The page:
The future is here today: you can't play Bach on Facebook because Sony says they own his compositions

We need serious penalties for companies abusing this stuff, but that’s just the start. We need to go after the individual lawyers working for these companies. Make them have a lawyer sign their affidavit that they own the copyright, and if he gets it wrong, he gets tried for fraud and disbarred, personally, in addition to whatever happens to the company.

We can start this by journalists writing articles like this actively naming and shaming the individuals involved on the companies side, so that Google will remember who they are.


Who’s proposing these things, and why haven’t they been dragged behind a car yet?

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With cannons.

Ideally pointed at the big label HQ’s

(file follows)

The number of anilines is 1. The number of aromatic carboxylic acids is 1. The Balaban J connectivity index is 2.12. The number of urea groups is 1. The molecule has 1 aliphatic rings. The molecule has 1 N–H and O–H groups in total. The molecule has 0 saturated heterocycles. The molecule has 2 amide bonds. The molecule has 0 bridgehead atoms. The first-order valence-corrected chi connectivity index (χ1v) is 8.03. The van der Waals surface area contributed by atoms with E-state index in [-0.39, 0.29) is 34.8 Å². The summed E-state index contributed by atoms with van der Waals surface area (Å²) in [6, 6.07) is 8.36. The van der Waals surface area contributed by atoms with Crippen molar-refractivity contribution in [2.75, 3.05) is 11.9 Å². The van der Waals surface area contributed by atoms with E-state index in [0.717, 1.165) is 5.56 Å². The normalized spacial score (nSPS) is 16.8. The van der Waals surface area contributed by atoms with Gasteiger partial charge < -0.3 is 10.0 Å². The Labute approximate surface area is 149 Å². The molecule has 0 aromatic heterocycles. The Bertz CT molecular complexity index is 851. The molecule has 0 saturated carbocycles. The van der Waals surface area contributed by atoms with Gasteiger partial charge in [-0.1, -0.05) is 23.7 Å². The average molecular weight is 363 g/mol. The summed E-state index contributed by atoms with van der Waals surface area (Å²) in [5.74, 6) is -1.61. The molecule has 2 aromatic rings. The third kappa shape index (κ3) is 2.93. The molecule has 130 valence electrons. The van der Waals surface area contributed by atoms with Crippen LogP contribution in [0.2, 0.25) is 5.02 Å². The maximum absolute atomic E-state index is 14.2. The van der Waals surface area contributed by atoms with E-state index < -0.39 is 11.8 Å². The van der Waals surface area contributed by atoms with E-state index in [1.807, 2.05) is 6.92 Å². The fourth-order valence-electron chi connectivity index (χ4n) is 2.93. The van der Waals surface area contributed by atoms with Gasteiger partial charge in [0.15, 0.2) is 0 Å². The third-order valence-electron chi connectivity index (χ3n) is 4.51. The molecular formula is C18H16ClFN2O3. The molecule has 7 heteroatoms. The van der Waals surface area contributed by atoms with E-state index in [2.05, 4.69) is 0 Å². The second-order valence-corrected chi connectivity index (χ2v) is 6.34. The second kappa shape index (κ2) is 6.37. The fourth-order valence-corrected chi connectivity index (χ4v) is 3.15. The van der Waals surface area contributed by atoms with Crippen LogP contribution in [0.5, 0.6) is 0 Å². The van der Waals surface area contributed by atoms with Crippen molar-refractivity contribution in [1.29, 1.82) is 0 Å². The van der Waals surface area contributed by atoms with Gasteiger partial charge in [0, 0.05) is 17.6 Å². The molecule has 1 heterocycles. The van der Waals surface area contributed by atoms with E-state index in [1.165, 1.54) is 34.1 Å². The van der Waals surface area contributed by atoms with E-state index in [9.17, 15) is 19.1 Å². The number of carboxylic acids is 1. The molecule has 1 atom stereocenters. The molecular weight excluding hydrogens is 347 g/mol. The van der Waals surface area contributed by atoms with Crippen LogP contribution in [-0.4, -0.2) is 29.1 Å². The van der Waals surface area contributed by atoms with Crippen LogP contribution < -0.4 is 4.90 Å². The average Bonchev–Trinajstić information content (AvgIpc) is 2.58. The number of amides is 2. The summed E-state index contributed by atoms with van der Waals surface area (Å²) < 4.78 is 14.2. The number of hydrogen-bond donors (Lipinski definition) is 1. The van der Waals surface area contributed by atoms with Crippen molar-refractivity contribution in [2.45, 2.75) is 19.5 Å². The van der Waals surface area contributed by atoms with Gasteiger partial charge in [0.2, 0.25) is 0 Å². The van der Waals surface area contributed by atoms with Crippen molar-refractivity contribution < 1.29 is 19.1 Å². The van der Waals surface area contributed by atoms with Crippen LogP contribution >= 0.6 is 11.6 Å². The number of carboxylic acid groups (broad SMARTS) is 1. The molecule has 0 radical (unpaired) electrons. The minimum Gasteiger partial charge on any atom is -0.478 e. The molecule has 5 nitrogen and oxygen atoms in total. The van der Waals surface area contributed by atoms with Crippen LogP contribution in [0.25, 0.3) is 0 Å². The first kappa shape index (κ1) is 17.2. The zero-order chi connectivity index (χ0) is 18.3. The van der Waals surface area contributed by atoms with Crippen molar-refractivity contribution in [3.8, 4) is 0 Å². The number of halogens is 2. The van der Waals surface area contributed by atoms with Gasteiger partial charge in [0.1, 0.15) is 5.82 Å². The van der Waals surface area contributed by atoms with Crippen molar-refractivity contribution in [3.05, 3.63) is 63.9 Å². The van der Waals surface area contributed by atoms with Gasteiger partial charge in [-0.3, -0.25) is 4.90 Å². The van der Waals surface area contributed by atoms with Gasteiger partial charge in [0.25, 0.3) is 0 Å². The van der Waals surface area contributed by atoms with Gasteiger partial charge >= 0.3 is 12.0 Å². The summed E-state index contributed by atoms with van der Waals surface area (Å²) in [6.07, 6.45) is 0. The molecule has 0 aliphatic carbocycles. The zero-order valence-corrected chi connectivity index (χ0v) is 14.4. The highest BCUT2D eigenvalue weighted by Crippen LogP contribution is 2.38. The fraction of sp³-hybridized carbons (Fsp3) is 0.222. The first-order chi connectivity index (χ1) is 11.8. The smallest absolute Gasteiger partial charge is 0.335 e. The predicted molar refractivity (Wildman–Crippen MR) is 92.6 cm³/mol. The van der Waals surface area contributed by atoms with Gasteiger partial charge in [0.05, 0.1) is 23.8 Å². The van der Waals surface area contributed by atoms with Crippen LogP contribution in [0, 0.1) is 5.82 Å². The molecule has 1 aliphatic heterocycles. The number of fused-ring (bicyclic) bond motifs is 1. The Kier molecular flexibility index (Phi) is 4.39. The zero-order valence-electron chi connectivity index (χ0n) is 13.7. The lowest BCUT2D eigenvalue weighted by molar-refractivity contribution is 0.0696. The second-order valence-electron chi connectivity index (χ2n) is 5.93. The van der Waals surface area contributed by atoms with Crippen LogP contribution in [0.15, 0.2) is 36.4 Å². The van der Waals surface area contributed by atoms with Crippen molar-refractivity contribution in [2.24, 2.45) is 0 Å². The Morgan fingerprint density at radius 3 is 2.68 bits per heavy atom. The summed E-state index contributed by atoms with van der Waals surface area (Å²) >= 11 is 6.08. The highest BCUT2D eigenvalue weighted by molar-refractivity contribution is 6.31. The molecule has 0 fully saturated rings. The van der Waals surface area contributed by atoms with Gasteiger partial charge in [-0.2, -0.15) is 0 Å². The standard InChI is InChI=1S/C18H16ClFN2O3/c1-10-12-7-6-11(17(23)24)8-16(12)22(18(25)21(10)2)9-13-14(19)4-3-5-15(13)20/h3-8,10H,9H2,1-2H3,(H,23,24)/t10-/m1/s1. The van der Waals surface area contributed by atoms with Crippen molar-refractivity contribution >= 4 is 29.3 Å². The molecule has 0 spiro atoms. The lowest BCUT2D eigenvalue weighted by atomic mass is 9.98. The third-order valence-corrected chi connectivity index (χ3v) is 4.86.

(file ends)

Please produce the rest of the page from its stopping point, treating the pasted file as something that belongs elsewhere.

Now if only counterattacks for false claims can be automated. Internet technology is often led by porn. Perhaps the robot wars will start over automated copyright claims of porn.

I wouldn’t be surprised if we see botnets posting tens of thousands of copies of content quicker than the censor bots can deal with it.

In other words, control of the work is taken over from the creator by a hostile third party, who is then allowed to profit from it and/or arbitrarily block it regionally without the artist’s permission and against their will? That’s not really better.

What would be proper would be if the content id system, instead of immediately conducting offensive operations that directly harm artists, instead notified the purported owner to manually review the item and file a claim saying “Yeah, that is ours, see ___, we request that you A) take it down, B) give us the ad money, C) just don’t let them have ad money.” At least then it would have some legitimacy and someone who actually claimed it was theirs.


Copyright “enforcement” is done automatically (and instantaneously) but complaints about overbroad enforcement have to be filed by hand, are handled manually, and can take a long time to process. In addition, there is no downside for purported copyright holders when their claims are not upheld. This means there is an inherent asymmetry in the system that puts purported rights holders at a considerable advantage.